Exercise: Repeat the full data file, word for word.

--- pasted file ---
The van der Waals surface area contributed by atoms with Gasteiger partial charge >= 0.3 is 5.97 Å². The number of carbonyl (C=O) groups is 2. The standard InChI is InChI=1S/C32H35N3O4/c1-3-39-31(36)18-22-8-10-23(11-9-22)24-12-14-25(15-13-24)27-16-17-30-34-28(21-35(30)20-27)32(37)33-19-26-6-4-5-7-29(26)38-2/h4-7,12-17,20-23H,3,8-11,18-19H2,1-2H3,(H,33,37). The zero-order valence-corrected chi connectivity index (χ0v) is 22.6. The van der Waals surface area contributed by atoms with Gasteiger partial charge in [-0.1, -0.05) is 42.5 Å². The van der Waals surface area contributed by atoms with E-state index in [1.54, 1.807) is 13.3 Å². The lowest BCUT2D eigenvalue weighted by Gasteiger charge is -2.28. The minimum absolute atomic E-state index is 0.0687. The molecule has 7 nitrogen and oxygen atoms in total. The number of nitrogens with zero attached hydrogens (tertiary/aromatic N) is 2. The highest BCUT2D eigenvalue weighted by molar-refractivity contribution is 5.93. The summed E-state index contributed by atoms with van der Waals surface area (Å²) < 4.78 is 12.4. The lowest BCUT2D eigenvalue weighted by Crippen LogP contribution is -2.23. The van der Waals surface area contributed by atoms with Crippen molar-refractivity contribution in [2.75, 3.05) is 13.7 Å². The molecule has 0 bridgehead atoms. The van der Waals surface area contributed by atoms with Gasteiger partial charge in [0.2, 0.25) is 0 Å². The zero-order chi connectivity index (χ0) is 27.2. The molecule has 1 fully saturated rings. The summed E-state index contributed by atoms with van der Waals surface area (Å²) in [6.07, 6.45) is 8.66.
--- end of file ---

The van der Waals surface area contributed by atoms with Gasteiger partial charge >= 0.3 is 5.97 Å². The number of carbonyl (C=O) groups is 2. The standard InChI is InChI=1S/C32H35N3O4/c1-3-39-31(36)18-22-8-10-23(11-9-22)24-12-14-25(15-13-24)27-16-17-30-34-28(21-35(30)20-27)32(37)33-19-26-6-4-5-7-29(26)38-2/h4-7,12-17,20-23H,3,8-11,18-19H2,1-2H3,(H,33,37). The zero-order valence-corrected chi connectivity index (χ0v) is 22.6. The van der Waals surface area contributed by atoms with Gasteiger partial charge in [-0.1, -0.05) is 42.5 Å². The van der Waals surface area contributed by atoms with E-state index in [1.54, 1.807) is 13.3 Å². The lowest BCUT2D eigenvalue weighted by Gasteiger charge is -2.28. The minimum absolute atomic E-state index is 0.0687. The molecule has 7 nitrogen and oxygen atoms in total. The number of nitrogens with zero attached hydrogens (tertiary/aromatic N) is 2. The highest BCUT2D eigenvalue weighted by molar-refractivity contribution is 5.93. The summed E-state index contributed by atoms with van der Waals surface area (Å²) < 4.78 is 12.4. The lowest BCUT2D eigenvalue weighted by Crippen LogP contribution is -2.23. The van der Waals surface area contributed by atoms with Crippen molar-refractivity contribution in [2.75, 3.05) is 13.7 Å². The molecule has 0 bridgehead atoms. The van der Waals surface area contributed by atoms with Gasteiger partial charge in [0.2, 0.25) is 0 Å². The zero-order chi connectivity index (χ0) is 27.2. The molecule has 1 fully saturated rings. The summed E-state index contributed by atoms with van der Waals surface area (Å²) in [6.07, 6.45) is 8.66.